• Frequent or severe infections
  • Losing weight without trying
  • Swollen lymph nodes, enlarged liver or spleen
  • Easy bleeding or bruising
  • Recurrent nosebleeds
  • Tiny red spots in your skin (petechiae)
  • Excessive sweating, especially at night
  • Bone pain or tenderness

How to Diagnose Leukemia

Doctors may find chronic leukemia in a routine blood test, before symptoms begin. If this happens, or if you have signs or symptoms that suggest leukemia, you may undergo the following diagnostic exams:

PHYSICAL EXAM

Your doctor will look for physical signs of leukemia, such as pale skin from anemia, swelling of your lymph nodes, and enlargement of your liver and spleen.

BLOOD TEST

By looking at a sample of your blood, your doctor can determine if you have abnormal levels of red or white blood cells or platelets — which may suggest leukemia.

BONE MARROW TEST

Your doctor may recommend a procedure to remove a sample of bone marrow from your hipbone. The bone marrow is removed using a long, thin needle. The sample is sent to a laboratory to look for leukemia cells. Specialized tests of your leukemia cells may reveal certain characteristics that are used to determine your treatment options.

Types of Leukemia Treatment

Treatment for your leukemia depends on many factors. Your doctor determines your leukemia treatment options based on your age and overall health, the type of leukemia you have, and whether it has spread to other parts of your body, including the central nervous system.

Common treatments used to fight leukemia include:

BIOLOGICAL THERAPY

Biological therapy works by using treatments that help your immune system recognize and attack leukemia cells.

CHEMOTHERAPY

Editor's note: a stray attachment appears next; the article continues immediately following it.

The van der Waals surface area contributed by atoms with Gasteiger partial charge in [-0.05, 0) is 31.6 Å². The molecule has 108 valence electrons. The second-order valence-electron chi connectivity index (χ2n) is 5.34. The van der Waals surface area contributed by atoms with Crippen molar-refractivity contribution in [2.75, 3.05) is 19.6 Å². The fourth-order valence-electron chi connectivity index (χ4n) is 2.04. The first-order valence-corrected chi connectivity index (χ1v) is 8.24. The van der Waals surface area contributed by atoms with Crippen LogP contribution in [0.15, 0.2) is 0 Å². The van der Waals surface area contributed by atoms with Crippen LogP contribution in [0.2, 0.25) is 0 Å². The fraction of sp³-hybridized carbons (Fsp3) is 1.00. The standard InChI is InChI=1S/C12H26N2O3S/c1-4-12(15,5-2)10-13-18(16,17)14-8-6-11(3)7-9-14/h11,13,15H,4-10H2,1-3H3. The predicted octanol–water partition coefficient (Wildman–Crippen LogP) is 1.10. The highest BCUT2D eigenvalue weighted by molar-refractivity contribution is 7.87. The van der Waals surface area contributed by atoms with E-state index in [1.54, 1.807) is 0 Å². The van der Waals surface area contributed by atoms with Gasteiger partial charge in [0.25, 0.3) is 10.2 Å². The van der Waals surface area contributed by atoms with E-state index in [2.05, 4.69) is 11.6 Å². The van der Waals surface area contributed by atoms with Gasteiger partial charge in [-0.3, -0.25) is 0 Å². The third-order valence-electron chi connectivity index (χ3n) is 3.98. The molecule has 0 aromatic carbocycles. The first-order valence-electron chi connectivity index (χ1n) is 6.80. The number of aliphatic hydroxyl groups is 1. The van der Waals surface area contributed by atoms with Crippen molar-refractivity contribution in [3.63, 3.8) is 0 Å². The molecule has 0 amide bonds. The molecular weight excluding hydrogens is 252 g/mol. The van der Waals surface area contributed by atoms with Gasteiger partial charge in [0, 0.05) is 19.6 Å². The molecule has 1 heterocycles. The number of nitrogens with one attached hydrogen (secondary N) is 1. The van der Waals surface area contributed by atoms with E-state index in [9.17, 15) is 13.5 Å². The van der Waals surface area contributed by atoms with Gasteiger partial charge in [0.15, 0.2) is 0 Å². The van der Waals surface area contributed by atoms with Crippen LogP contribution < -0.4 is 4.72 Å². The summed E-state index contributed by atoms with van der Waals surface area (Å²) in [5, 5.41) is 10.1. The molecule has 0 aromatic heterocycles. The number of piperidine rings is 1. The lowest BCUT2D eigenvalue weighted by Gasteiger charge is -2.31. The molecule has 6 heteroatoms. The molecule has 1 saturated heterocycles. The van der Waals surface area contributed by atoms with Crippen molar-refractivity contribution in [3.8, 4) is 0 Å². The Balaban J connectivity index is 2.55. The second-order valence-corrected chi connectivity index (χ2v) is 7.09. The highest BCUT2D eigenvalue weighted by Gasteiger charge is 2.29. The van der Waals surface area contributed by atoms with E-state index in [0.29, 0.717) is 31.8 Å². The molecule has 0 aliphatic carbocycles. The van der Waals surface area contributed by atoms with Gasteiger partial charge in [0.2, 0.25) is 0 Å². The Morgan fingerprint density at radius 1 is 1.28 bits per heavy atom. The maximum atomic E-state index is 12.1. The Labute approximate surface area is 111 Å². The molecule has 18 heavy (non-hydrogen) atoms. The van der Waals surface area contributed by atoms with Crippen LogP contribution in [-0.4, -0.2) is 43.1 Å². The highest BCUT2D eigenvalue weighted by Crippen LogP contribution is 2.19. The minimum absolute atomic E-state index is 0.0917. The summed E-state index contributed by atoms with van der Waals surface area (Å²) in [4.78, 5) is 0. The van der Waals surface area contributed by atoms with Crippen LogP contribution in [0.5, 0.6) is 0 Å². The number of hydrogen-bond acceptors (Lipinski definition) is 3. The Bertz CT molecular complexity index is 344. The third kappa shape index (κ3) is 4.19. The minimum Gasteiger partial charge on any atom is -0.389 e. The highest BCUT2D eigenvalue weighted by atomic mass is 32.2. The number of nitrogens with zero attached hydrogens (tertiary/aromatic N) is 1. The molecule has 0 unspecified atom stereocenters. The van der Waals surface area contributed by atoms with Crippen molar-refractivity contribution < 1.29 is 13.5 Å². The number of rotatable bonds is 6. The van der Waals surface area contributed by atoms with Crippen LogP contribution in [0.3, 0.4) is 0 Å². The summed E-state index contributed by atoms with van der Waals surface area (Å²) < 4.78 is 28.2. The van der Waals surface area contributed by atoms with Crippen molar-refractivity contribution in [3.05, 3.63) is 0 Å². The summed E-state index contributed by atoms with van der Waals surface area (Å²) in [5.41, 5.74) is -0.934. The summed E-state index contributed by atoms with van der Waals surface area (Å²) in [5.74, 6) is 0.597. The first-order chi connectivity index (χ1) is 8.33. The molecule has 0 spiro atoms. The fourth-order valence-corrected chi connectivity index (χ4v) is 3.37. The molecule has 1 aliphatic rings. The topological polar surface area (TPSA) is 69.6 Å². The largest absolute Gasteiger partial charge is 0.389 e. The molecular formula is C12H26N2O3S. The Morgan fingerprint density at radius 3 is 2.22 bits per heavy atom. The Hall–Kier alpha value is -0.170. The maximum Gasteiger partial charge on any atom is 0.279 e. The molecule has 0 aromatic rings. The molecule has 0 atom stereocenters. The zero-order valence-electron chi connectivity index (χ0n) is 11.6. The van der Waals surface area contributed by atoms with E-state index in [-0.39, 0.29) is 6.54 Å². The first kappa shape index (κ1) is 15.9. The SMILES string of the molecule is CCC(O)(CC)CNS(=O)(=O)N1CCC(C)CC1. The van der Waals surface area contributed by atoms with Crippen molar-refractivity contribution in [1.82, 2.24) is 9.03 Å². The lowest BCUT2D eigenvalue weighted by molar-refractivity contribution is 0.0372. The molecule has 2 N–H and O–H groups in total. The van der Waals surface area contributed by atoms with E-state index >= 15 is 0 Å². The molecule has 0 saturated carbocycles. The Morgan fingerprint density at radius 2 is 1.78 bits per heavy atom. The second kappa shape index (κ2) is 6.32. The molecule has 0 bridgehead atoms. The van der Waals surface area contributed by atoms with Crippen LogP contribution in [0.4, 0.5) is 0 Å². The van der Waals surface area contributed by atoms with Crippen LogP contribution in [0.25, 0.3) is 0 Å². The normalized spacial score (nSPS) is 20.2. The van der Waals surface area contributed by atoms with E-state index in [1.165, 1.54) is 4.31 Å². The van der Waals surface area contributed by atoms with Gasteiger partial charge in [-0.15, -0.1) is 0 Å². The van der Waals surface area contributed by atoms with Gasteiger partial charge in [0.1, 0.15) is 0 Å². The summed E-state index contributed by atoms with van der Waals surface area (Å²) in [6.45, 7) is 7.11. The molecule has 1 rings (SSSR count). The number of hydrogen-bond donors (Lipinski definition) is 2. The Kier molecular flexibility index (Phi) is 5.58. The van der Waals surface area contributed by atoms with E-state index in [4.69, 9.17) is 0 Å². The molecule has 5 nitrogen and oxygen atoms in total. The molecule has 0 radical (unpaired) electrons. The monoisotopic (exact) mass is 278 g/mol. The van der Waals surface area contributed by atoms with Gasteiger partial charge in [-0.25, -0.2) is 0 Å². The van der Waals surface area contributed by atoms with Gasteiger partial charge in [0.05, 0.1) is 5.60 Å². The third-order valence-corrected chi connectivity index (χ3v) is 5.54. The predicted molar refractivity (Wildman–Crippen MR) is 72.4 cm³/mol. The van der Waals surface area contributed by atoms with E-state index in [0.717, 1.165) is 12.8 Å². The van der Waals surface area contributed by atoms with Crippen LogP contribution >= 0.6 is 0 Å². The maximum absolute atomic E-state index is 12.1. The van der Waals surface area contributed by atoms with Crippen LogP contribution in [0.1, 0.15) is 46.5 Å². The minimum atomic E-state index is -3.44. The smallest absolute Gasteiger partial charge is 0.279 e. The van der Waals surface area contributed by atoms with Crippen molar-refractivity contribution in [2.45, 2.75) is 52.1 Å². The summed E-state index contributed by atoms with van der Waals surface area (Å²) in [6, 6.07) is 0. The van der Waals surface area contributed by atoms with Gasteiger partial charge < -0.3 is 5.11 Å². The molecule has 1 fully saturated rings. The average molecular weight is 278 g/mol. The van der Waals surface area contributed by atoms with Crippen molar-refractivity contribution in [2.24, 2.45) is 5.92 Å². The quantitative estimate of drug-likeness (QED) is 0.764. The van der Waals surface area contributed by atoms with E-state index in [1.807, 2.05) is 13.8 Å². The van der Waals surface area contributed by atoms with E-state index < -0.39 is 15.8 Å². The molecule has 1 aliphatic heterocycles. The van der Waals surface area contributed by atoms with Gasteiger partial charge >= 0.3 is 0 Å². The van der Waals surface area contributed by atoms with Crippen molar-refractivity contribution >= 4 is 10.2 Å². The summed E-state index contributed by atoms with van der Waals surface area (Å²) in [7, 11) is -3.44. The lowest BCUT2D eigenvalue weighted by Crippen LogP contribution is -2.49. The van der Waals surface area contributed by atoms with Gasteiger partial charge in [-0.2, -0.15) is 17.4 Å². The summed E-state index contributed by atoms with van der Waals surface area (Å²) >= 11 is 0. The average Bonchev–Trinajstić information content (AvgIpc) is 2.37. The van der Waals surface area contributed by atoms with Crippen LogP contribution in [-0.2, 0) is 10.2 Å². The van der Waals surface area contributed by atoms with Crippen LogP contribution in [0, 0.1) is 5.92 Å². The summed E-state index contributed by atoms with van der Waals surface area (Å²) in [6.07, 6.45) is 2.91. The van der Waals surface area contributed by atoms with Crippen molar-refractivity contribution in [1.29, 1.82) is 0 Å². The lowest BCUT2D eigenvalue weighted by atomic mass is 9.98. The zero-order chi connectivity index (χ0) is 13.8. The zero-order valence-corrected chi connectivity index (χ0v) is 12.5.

Chemotherapy is the major form of treatment for leukemia. This drug treatment uses chemicals to kill leukemia cells. Depending on the type of leukemia you have, you may receive a single drug or a combination of drugs. These drugs may come in a pill form, or they may be injected directly into a vein.

CLINICAL TRIAL

Ask your physician if you are a candidate for a clinical trial.

TARGETED THERAPY

Targeted therapy uses drugs that attack specific vulnerabilities within your cancer cells.
For example, the drug imatinib (Gleevec) stops the action of a protein within the leukemia cells of people with chronic myelogenous leukemia. This can help control the disease.

RADIATION THERAPY

Radiation therapy uses X-rays or other high-energy beams to damage leukemia cells and stop their growth. During radiation therapy, you lie on a table while a large machine moves around you, directing the radiation to precise points on your body.
You may receive radiation in one specific area of your body where there is a collection of leukemia cells, or you may receive radiation over your whole body. Radiation therapy may be used to prepare for a stem cell transplant.

STEM CELL TRANSPLANT

A stem cell transplant is a procedure to replace your diseased bone marrow with healthy bone marrow. Before a stem cell transplant, you receive high doses of chemotherapy or radiation therapy to destroy your diseased bone marrow. Then you receive an infusion of blood-forming stem cells that help to rebuild your bone marrow. You may receive stem cells from a donor, or in some cases you may be able to use your own stem cells. A stem cell transplant is very similar to a bone marrow transplant.